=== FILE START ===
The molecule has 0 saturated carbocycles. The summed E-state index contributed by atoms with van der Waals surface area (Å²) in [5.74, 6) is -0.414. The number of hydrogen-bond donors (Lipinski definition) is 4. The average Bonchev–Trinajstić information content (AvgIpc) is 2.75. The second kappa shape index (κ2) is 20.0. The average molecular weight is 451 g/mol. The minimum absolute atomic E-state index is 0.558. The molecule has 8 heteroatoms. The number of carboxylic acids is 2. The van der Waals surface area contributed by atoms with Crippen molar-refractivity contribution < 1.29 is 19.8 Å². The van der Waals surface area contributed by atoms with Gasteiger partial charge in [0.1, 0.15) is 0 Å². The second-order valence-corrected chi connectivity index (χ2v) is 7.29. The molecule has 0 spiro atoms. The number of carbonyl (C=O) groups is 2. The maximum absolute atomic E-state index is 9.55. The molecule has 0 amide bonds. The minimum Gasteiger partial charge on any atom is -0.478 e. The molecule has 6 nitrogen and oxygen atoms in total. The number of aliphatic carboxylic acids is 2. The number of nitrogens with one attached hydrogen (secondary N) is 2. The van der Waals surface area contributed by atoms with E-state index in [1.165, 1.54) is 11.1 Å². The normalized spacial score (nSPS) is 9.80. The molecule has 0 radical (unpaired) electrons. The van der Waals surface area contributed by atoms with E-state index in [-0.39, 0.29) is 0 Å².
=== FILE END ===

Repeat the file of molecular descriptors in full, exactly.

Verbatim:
The molecule has 0 saturated carbocycles. The summed E-state index contributed by atoms with van der Waals surface area (Å²) in [5.74, 6) is -0.414. The number of hydrogen-bond donors (Lipinski definition) is 4. The average Bonchev–Trinajstić information content (AvgIpc) is 2.75. The second kappa shape index (κ2) is 20.0. The average molecular weight is 451 g/mol. The minimum absolute atomic E-state index is 0.558. The molecule has 8 heteroatoms. The number of carboxylic acids is 2. The van der Waals surface area contributed by atoms with Crippen molar-refractivity contribution < 1.29 is 19.8 Å². The van der Waals surface area contributed by atoms with Gasteiger partial charge in [0.1, 0.15) is 0 Å². The second-order valence-corrected chi connectivity index (χ2v) is 7.29. The molecule has 0 spiro atoms. The number of carbonyl (C=O) groups is 2. The maximum absolute atomic E-state index is 9.55. The molecule has 0 amide bonds. The minimum Gasteiger partial charge on any atom is -0.478 e. The molecule has 6 nitrogen and oxygen atoms in total. The number of aliphatic carboxylic acids is 2. The number of nitrogens with one attached hydrogen (secondary N) is 2. The van der Waals surface area contributed by atoms with E-state index in [1.165, 1.54) is 11.1 Å². The normalized spacial score (nSPS) is 9.80. The molecule has 0 radical (unpaired) electrons. The van der Waals surface area contributed by atoms with E-state index in [-0.39, 0.29) is 0 Å².